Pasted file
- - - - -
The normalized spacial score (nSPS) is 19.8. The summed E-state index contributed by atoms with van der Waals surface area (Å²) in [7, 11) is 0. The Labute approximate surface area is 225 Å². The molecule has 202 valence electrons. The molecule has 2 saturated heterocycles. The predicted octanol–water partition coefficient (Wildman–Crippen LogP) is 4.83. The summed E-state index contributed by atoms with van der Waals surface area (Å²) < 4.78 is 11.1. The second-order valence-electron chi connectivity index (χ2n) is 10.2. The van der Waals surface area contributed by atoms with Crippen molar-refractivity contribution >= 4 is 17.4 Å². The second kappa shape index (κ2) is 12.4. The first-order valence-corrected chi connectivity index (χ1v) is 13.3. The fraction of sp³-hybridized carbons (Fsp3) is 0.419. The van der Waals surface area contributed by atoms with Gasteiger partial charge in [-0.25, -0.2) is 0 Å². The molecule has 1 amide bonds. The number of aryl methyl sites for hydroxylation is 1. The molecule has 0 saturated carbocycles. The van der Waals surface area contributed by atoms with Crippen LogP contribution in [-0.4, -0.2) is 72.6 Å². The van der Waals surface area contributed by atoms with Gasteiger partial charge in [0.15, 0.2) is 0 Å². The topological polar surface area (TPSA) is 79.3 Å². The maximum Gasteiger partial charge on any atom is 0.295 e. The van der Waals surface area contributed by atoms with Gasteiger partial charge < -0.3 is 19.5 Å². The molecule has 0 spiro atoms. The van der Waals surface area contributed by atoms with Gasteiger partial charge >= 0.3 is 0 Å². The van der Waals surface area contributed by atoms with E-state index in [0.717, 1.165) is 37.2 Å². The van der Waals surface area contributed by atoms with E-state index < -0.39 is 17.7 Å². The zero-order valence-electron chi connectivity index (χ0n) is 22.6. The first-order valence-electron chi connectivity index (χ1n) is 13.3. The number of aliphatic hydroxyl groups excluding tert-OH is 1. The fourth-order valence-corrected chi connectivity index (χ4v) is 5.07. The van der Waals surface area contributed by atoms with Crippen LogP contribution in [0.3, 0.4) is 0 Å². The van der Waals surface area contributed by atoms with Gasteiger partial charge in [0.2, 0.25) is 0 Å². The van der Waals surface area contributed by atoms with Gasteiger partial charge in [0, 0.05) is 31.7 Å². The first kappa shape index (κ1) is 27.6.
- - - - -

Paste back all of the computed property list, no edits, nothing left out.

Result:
The normalized spacial score (nSPS) is 19.8. The summed E-state index contributed by atoms with van der Waals surface area (Å²) in [7, 11) is 0. The Labute approximate surface area is 225 Å². The molecule has 202 valence electrons. The molecule has 2 saturated heterocycles. The predicted octanol–water partition coefficient (Wildman–Crippen LogP) is 4.83. The summed E-state index contributed by atoms with van der Waals surface area (Å²) < 4.78 is 11.1. The second-order valence-electron chi connectivity index (χ2n) is 10.2. The van der Waals surface area contributed by atoms with Crippen molar-refractivity contribution >= 4 is 17.4 Å². The second kappa shape index (κ2) is 12.4. The first-order valence-corrected chi connectivity index (χ1v) is 13.3. The fraction of sp³-hybridized carbons (Fsp3) is 0.419. The van der Waals surface area contributed by atoms with Gasteiger partial charge in [-0.25, -0.2) is 0 Å². The molecule has 1 amide bonds. The number of aryl methyl sites for hydroxylation is 1. The molecule has 0 saturated carbocycles. The van der Waals surface area contributed by atoms with Crippen LogP contribution in [-0.4, -0.2) is 72.6 Å². The van der Waals surface area contributed by atoms with Gasteiger partial charge in [0.15, 0.2) is 0 Å². The topological polar surface area (TPSA) is 79.3 Å². The maximum Gasteiger partial charge on any atom is 0.295 e. The van der Waals surface area contributed by atoms with Gasteiger partial charge < -0.3 is 19.5 Å². The molecule has 0 spiro atoms. The van der Waals surface area contributed by atoms with Gasteiger partial charge >= 0.3 is 0 Å². The van der Waals surface area contributed by atoms with E-state index in [0.717, 1.165) is 37.2 Å². The van der Waals surface area contributed by atoms with E-state index < -0.39 is 17.7 Å². The zero-order valence-electron chi connectivity index (χ0n) is 22.6. The first-order valence-electron chi connectivity index (χ1n) is 13.3. The number of aliphatic hydroxyl groups excluding tert-OH is 1. The fourth-order valence-corrected chi connectivity index (χ4v) is 5.07. The van der Waals surface area contributed by atoms with Crippen LogP contribution in [0.3, 0.4) is 0 Å². The van der Waals surface area contributed by atoms with Gasteiger partial charge in [0.2, 0.25) is 0 Å². The van der Waals surface area contributed by atoms with Gasteiger partial charge in [0, 0.05) is 31.7 Å². The first kappa shape index (κ1) is 27.6.